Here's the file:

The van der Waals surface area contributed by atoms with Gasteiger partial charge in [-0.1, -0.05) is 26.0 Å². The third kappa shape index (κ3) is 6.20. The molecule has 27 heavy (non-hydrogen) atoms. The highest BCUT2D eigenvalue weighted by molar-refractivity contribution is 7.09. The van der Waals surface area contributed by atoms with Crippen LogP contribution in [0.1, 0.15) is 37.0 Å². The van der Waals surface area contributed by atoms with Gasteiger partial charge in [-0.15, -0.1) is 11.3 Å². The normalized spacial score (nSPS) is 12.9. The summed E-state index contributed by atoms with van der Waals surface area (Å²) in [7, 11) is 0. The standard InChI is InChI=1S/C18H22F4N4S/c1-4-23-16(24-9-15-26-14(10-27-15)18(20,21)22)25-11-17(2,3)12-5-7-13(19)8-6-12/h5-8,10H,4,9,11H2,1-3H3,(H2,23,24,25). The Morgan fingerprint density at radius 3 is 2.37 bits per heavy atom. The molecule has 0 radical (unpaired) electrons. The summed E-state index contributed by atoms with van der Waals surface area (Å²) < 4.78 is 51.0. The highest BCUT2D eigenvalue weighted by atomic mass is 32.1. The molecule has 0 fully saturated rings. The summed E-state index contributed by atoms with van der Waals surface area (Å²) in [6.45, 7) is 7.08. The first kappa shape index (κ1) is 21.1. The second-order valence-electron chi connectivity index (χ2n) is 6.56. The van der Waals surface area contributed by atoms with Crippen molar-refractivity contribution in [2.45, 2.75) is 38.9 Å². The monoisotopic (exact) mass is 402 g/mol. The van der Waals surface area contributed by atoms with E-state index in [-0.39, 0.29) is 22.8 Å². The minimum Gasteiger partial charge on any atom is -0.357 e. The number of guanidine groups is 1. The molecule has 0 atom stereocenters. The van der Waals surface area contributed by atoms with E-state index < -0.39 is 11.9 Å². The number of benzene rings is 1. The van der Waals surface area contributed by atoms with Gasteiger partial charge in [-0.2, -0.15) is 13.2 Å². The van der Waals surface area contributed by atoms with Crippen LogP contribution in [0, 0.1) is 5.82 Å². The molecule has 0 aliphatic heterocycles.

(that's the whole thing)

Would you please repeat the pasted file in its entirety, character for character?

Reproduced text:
The van der Waals surface area contributed by atoms with Gasteiger partial charge in [-0.1, -0.05) is 26.0 Å². The third kappa shape index (κ3) is 6.20. The molecule has 27 heavy (non-hydrogen) atoms. The highest BCUT2D eigenvalue weighted by molar-refractivity contribution is 7.09. The van der Waals surface area contributed by atoms with Crippen LogP contribution in [0.1, 0.15) is 37.0 Å². The van der Waals surface area contributed by atoms with Gasteiger partial charge in [-0.15, -0.1) is 11.3 Å². The normalized spacial score (nSPS) is 12.9. The summed E-state index contributed by atoms with van der Waals surface area (Å²) in [7, 11) is 0. The standard InChI is InChI=1S/C18H22F4N4S/c1-4-23-16(24-9-15-26-14(10-27-15)18(20,21)22)25-11-17(2,3)12-5-7-13(19)8-6-12/h5-8,10H,4,9,11H2,1-3H3,(H2,23,24,25). The Morgan fingerprint density at radius 3 is 2.37 bits per heavy atom. The molecule has 0 radical (unpaired) electrons. The summed E-state index contributed by atoms with van der Waals surface area (Å²) < 4.78 is 51.0. The highest BCUT2D eigenvalue weighted by atomic mass is 32.1. The molecule has 0 fully saturated rings. The summed E-state index contributed by atoms with van der Waals surface area (Å²) in [6.45, 7) is 7.08. The first kappa shape index (κ1) is 21.1. The second-order valence-electron chi connectivity index (χ2n) is 6.56. The van der Waals surface area contributed by atoms with Crippen molar-refractivity contribution in [2.45, 2.75) is 38.9 Å². The monoisotopic (exact) mass is 402 g/mol. The van der Waals surface area contributed by atoms with E-state index in [-0.39, 0.29) is 22.8 Å². The minimum Gasteiger partial charge on any atom is -0.357 e. The number of guanidine groups is 1. The molecule has 0 atom stereocenters. The van der Waals surface area contributed by atoms with E-state index < -0.39 is 11.9 Å². The number of benzene rings is 1. The van der Waals surface area contributed by atoms with Gasteiger partial charge in [-0.2, -0.15) is 13.2 Å². The van der Waals surface area contributed by atoms with Crippen LogP contribution in [0, 0.1) is 5.82 Å². The molecule has 0 aliphatic heterocycles.